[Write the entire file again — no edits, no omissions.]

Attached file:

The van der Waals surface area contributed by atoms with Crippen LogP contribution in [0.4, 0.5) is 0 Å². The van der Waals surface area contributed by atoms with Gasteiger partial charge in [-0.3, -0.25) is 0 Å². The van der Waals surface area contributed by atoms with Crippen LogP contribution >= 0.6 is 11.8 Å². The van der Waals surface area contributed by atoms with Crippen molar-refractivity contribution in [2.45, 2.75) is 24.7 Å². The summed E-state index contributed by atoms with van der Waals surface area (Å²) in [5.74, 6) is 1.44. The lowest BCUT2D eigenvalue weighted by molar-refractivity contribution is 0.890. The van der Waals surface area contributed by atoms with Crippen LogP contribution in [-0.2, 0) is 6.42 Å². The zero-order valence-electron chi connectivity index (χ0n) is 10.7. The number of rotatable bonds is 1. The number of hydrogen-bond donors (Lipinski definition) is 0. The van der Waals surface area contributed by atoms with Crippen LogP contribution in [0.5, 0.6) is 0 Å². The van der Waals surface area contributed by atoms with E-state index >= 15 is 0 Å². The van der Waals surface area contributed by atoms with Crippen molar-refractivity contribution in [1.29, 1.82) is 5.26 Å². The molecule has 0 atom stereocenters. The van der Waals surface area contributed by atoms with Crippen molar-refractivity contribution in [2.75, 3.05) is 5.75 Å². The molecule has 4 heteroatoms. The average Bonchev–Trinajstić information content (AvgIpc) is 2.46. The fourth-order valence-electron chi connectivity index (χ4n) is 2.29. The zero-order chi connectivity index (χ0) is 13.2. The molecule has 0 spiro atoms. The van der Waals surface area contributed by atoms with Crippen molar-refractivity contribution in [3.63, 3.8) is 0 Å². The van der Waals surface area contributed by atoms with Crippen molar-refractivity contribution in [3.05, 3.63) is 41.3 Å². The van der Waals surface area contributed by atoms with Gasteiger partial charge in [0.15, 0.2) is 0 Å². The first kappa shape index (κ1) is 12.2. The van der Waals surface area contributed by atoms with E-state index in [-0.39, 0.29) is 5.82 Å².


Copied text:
The van der Waals surface area contributed by atoms with Crippen LogP contribution in [0.4, 0.5) is 0 Å². The van der Waals surface area contributed by atoms with Gasteiger partial charge in [-0.3, -0.25) is 0 Å². The van der Waals surface area contributed by atoms with Crippen LogP contribution >= 0.6 is 11.8 Å². The van der Waals surface area contributed by atoms with Crippen molar-refractivity contribution in [2.45, 2.75) is 24.7 Å². The summed E-state index contributed by atoms with van der Waals surface area (Å²) in [5.74, 6) is 1.44. The lowest BCUT2D eigenvalue weighted by molar-refractivity contribution is 0.890. The van der Waals surface area contributed by atoms with Crippen LogP contribution in [-0.2, 0) is 6.42 Å². The zero-order valence-electron chi connectivity index (χ0n) is 10.7. The number of rotatable bonds is 1. The number of hydrogen-bond donors (Lipinski definition) is 0. The van der Waals surface area contributed by atoms with Crippen LogP contribution in [0.5, 0.6) is 0 Å². The van der Waals surface area contributed by atoms with E-state index >= 15 is 0 Å². The van der Waals surface area contributed by atoms with Crippen molar-refractivity contribution in [1.29, 1.82) is 5.26 Å². The molecule has 0 atom stereocenters. The van der Waals surface area contributed by atoms with Crippen molar-refractivity contribution in [2.75, 3.05) is 5.75 Å². The molecule has 4 heteroatoms. The average Bonchev–Trinajstić information content (AvgIpc) is 2.46. The fourth-order valence-electron chi connectivity index (χ4n) is 2.29. The zero-order chi connectivity index (χ0) is 13.2. The molecule has 0 spiro atoms. The van der Waals surface area contributed by atoms with Crippen molar-refractivity contribution in [3.63, 3.8) is 0 Å². The van der Waals surface area contributed by atoms with Crippen molar-refractivity contribution in [3.05, 3.63) is 41.3 Å². The van der Waals surface area contributed by atoms with Gasteiger partial charge in [0.15, 0.2) is 0 Å². The first kappa shape index (κ1) is 12.2. The van der Waals surface area contributed by atoms with E-state index in [-0.39, 0.29) is 5.82 Å².